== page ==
Et voilà comment on nous a vendu les céréales dans la pub. Mais tu vois, si les céréales et leurs pubs nous ont autant marqués, c’est parce qu’elles nous vendaient, outre une expérience, un vrai rituel, un cérémonial presque. C’est ce que décrivait Simon : on prend un bol, on ouvre le paquet de céréales, on verse le lait et on mange en triturant le jouet.

    And that’s how cereals were sold to us in commercials. But you see, if cereals and their commercials had such an impact on us, it was because they sold us, in addition to an experience, a real ritual, almost a ceremony. That’s what Simon was describing: you take a bowl, you open the cereal packet, you pour the milk and you eat while fidgeting with the toy.

    The above translation from Deepl. Source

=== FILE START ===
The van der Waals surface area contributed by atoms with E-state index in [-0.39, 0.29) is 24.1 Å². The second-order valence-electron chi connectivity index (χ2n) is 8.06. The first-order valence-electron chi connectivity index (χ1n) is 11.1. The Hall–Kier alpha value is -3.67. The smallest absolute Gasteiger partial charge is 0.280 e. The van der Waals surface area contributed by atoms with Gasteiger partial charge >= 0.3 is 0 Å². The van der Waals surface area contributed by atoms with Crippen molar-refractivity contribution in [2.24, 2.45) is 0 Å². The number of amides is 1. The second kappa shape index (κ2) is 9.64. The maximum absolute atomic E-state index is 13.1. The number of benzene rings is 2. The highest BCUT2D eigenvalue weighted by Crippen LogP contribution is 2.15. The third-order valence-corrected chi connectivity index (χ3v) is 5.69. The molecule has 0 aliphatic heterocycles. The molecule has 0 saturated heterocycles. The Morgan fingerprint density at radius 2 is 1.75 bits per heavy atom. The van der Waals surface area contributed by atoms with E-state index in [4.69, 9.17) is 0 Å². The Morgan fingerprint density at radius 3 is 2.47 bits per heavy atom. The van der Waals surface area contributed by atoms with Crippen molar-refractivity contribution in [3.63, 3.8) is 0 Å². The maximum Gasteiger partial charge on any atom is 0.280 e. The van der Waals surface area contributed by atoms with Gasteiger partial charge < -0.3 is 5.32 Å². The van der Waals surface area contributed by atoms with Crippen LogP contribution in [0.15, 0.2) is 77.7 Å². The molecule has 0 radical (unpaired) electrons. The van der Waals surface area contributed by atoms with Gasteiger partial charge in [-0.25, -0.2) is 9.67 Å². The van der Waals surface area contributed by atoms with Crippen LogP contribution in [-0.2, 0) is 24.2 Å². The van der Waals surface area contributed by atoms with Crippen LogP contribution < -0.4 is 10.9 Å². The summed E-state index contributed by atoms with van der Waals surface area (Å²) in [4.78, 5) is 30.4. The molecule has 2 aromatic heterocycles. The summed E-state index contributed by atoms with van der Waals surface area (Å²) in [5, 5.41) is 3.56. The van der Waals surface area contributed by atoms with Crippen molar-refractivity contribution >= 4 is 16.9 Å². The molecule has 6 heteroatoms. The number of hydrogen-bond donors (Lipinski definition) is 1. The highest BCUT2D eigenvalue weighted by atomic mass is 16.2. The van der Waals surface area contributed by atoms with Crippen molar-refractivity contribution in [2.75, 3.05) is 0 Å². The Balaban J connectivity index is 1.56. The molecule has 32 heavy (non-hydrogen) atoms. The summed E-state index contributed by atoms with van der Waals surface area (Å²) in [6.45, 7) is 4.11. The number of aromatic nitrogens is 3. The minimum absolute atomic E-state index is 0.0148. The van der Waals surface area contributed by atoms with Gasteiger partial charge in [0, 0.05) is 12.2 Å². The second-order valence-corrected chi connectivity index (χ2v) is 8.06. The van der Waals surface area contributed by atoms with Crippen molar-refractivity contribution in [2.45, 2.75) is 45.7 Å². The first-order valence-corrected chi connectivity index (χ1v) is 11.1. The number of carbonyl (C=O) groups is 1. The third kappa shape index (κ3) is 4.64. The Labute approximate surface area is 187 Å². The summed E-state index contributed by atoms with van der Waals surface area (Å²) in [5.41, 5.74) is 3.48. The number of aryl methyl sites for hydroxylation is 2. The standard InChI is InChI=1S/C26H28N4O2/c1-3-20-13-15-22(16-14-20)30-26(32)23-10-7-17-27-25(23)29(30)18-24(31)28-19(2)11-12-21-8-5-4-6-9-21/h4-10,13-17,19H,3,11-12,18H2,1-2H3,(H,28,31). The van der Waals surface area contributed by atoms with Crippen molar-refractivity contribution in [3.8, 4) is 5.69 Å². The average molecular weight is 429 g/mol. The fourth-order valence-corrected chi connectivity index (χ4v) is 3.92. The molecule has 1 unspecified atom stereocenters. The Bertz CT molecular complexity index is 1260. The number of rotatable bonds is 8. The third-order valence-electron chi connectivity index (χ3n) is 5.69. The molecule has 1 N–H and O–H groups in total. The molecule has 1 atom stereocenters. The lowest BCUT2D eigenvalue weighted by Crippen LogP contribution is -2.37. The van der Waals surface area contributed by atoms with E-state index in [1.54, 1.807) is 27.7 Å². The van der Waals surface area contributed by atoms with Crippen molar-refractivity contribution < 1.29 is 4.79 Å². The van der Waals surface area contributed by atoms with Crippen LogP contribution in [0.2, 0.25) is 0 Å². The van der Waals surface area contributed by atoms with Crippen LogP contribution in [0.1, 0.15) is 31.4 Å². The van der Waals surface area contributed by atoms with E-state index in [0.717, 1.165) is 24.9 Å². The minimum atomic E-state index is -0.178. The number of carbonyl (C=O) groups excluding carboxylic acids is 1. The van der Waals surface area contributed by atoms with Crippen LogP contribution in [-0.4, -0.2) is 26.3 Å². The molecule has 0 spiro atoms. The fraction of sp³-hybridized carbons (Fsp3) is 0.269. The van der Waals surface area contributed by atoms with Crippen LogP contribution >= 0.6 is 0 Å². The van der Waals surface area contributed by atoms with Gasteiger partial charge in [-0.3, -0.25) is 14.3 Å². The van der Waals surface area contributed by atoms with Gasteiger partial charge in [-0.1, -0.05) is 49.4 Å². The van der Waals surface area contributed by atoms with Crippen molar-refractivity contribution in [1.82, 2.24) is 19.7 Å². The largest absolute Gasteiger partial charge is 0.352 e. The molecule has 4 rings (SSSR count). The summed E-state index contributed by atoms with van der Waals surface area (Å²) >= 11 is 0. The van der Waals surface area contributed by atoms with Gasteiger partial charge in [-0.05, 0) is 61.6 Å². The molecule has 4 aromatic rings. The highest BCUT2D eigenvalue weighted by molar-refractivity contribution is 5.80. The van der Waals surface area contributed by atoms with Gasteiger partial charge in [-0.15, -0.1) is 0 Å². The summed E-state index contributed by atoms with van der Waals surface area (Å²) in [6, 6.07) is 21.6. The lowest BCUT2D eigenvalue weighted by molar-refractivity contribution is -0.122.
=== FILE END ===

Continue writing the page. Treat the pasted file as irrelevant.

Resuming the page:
What does “mais tu vois” mean?

    “Mais tu vois” is a common expression in French that can be translated to “But you see” or “You know”. It is often used to introduce a new idea or to emphasize a point in a conversation.

    For example: “Mais tu vois, je ne suis pas d’accord avec cette décision” (But you see, I don’t agree with this decision) or “Je ne sais pas quoi faire de mes vacances, mais tu vois, je pense que je vais partir à la montagne” (I don’t know what to do for my vacation, but you see, I think I’m going to go to the mountains).

    It can also be used to express hesitation or uncertainty, such as “Je ne sais pas si je dois lui dire la vérité…mais tu vois…” (I don’t know if I should tell him the truth…you know…)

    What does “outre” mean?

    “Outre” is a French preposition that means “besides” or “in addition to”. It can also be used as an adverb to mean “moreover” or “furthermore”. For example, “Outre son travail à temps plein, il donne des cours de musique le week-end” means “In addition to his full-time job, he teaches music on weekends”.

    What does “presque” mean?

    “Presque” is a French adverb that means “almost” or “nearly”. It is used to indicate that something is very close to being true or complete, but not quite there yet.